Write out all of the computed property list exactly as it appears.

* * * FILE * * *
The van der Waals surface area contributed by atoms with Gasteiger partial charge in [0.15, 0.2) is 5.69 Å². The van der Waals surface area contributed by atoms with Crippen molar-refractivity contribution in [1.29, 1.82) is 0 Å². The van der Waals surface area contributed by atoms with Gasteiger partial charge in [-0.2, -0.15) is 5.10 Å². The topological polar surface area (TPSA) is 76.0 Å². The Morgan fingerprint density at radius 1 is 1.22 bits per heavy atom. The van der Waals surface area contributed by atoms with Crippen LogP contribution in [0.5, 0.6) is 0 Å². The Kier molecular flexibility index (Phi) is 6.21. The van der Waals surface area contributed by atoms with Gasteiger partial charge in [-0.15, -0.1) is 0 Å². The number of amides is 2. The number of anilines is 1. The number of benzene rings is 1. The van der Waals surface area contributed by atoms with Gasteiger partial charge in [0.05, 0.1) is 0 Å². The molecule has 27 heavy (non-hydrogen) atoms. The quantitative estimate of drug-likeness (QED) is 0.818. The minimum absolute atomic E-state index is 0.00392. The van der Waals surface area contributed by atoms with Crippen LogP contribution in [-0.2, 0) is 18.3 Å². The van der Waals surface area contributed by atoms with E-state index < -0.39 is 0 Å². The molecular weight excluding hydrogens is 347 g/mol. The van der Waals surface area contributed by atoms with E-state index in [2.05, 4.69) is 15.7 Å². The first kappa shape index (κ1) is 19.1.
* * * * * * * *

The van der Waals surface area contributed by atoms with Gasteiger partial charge in [0.15, 0.2) is 5.69 Å². The van der Waals surface area contributed by atoms with Crippen molar-refractivity contribution in [1.29, 1.82) is 0 Å². The van der Waals surface area contributed by atoms with Gasteiger partial charge in [-0.2, -0.15) is 5.10 Å². The topological polar surface area (TPSA) is 76.0 Å². The Morgan fingerprint density at radius 1 is 1.22 bits per heavy atom. The van der Waals surface area contributed by atoms with Crippen LogP contribution in [0.5, 0.6) is 0 Å². The Kier molecular flexibility index (Phi) is 6.21. The van der Waals surface area contributed by atoms with Gasteiger partial charge in [-0.15, -0.1) is 0 Å². The number of amides is 2. The number of anilines is 1. The number of benzene rings is 1. The van der Waals surface area contributed by atoms with Gasteiger partial charge in [0.05, 0.1) is 0 Å². The molecule has 27 heavy (non-hydrogen) atoms. The quantitative estimate of drug-likeness (QED) is 0.818. The minimum absolute atomic E-state index is 0.00392. The van der Waals surface area contributed by atoms with Crippen LogP contribution in [-0.2, 0) is 18.3 Å². The van der Waals surface area contributed by atoms with E-state index < -0.39 is 0 Å². The molecular weight excluding hydrogens is 347 g/mol. The van der Waals surface area contributed by atoms with E-state index in [2.05, 4.69) is 15.7 Å². The first kappa shape index (κ1) is 19.1.